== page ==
“I think anyone that the President attacks gets affected because [of] his huge popularity at the moment,” Pulse Asia executive director Ana Tabunda explained in a Rappler Talk interview on April 27.
“Ratings of our leader normally suffer due to political issues. Those slides you can see in our data, they are not necessarily due to economic [issues], they are due to political issues,” Tabunda said.
Robredo has registered her dissent on several big issues that surfaced in the current administration: extrajudicial killings brought on by the drug war, reviving the death penalty, women’s rights, foreign relations, martial law, and Marcos’ state burial. Yet, while opposing these policies, Robredo also repeatedly said she was supportive of the President.
Abao says the Vice President should make her stance on national policies clearer, for leadership to transcend.
She may have expertise in good governance, transparency, and the concerns of the poor, but her take on pressing issues like contractualization, foreign policy, peace talks, and the Bangsamoro Basic Law is not sharp enough.
“She talks about these things, but you don’t see what her stand is,” Abao said.
Adjusting to a national role was a “slow burn” for her, one of her advisers said. But in the past few months, another adviser observed, Robredo has become “more decisive and assertive.”
Another source in her inner circle agrees that Robredo has to take bigger steps in adjusting to her position as national leader and taking a more forceful stance, or she might lose some supporters and the “middle undecided.”
“Eventually they will go to those who think she’s not doing anything, she’s useless, she’s insiginificant, she’s irrelevant, and that is the worst form of political death,” the source said.
Face of the opposition?
Robredo, however, has been perceived as hesitant to take the role of opposition leader full on. (READ: Leni Robredo: The new, 'default' face of the opposition)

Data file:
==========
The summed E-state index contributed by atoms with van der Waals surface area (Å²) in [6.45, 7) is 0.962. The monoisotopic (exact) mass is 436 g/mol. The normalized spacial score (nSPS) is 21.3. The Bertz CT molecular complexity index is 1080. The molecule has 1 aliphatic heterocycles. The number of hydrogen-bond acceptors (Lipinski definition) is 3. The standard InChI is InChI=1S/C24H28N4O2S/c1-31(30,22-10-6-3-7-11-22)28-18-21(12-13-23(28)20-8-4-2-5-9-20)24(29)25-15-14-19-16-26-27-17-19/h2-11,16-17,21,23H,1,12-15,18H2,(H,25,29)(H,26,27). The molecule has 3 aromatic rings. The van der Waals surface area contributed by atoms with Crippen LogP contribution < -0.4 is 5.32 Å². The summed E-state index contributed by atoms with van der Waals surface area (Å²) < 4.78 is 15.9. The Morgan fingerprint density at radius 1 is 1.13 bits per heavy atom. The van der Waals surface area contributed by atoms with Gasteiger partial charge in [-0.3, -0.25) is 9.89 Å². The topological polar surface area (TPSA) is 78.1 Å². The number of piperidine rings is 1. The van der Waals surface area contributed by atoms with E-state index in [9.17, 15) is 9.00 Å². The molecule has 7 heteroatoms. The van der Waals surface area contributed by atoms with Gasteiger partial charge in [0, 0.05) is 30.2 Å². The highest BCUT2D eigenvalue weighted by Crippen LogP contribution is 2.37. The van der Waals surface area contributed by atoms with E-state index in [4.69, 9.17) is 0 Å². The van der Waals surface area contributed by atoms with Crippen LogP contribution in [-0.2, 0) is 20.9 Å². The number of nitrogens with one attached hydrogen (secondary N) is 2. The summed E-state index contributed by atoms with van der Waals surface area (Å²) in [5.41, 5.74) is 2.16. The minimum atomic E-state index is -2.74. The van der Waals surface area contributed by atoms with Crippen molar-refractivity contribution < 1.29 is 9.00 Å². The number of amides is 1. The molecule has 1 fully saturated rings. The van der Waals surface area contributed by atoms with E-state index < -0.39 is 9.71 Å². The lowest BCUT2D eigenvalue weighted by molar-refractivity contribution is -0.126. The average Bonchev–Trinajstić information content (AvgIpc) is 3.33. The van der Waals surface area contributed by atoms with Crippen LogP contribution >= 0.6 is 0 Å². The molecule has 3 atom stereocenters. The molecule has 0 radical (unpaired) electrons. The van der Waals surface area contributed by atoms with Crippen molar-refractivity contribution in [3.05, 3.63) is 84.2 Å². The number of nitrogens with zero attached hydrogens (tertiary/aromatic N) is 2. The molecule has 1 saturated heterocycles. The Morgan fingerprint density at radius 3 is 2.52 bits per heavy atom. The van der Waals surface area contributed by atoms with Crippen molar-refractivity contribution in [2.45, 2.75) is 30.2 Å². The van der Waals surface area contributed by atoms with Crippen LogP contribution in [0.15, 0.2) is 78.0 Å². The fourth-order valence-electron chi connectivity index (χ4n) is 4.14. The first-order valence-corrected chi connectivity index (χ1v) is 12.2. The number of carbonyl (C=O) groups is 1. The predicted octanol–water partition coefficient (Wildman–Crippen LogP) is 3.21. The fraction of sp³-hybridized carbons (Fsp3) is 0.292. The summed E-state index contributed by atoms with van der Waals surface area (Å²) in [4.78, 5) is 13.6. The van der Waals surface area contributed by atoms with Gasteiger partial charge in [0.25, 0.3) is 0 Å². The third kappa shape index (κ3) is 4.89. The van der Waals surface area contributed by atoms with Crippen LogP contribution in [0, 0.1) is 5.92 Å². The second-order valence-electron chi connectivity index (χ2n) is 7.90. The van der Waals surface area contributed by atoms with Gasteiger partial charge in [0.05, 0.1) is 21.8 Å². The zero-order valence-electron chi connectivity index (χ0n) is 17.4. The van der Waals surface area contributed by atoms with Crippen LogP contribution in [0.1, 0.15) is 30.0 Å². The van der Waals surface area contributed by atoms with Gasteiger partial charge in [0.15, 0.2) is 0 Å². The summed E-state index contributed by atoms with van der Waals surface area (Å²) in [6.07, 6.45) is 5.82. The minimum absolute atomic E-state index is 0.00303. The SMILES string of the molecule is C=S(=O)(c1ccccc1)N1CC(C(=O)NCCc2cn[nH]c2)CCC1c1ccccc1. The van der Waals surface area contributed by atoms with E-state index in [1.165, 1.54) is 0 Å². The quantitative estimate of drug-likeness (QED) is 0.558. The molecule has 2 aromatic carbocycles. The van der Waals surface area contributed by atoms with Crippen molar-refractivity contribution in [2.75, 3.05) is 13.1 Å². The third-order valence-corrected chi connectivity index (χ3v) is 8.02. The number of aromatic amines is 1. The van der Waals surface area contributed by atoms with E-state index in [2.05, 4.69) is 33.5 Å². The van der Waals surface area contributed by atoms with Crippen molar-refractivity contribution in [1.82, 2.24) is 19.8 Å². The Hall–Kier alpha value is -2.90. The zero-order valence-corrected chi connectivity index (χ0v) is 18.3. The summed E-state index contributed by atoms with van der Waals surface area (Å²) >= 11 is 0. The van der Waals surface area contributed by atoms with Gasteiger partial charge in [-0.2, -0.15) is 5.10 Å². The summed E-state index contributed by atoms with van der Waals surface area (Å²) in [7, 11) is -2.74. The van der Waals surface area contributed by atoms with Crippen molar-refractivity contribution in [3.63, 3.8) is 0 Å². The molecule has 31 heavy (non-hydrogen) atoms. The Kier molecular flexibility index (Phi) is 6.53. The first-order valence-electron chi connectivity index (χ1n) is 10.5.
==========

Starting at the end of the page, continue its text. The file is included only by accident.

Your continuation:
It is not a question of weakness, her advisers say. After losing a husband, raising 3 daughters alone, slaying a dynasty for a congressional seat, and emerging victorious from the wild, wild, west of a national election, it is hard to argue that she is not strong.
It's a question of who is the opposition she should lead?
“She hasn’t embraced being opposition because there is no opposition. Who? She alone?” asked a source.
Insiders say a certain base of Robredo’s supporters, frustrated with the current administration, want her to go full-on opposition.
But Gutierrez explained that the Vice President cannot fully take this role at the risk of completely disengaging from the government. She has to further her agenda of inclusivity.
“She’s in a position to actually have access to members of the Cabinet, to the President. And her attitude is: as long as I have that access, as long as I still have that opportunity, isn’t it incumbent upon me to actually maximize that platform?” Gutierrez said.
Given the history of the challenges her office faced, it’s hard to blame her for taking a safer stance on issues. She herself knows she has to conserve her political capital, sources said.
“What good is a dead martyr?" another source remarked. “She’s new, she’s cautious, [and] she’s in a very unenviable position.”
Where is she headed?
The Vice President was expecting a quiet, smooth-sailing 6-year term, where she would simply support the Duterte administration. She could focus on her advocacies, her job as the Vice President, and the Angat Buhay program.
But the way the year 2016 went – the viciousness in the political arena since the last elections has not relented – it seems things will just get noisier.
People around Robredo believe she will be able to rise up to the challenge. Her mission, her promises to the public will keep her going.
“I think she has evolved to be a person who has a very strong character and a belief. A woman with a mission, a woman of courage. A mission to really try her very best to do her country [good], to change history,” Keh said.
Her advisers say people still don’t know Robredo well enough. They have a lot to discover.
“She has been labeled as weak. But she’s actually very strong,” one source said. “She’s passive-agressive. She will give you an impression that she’s malleable and you will find out that she has a very strong will, she stands for principles.” – Rappler.com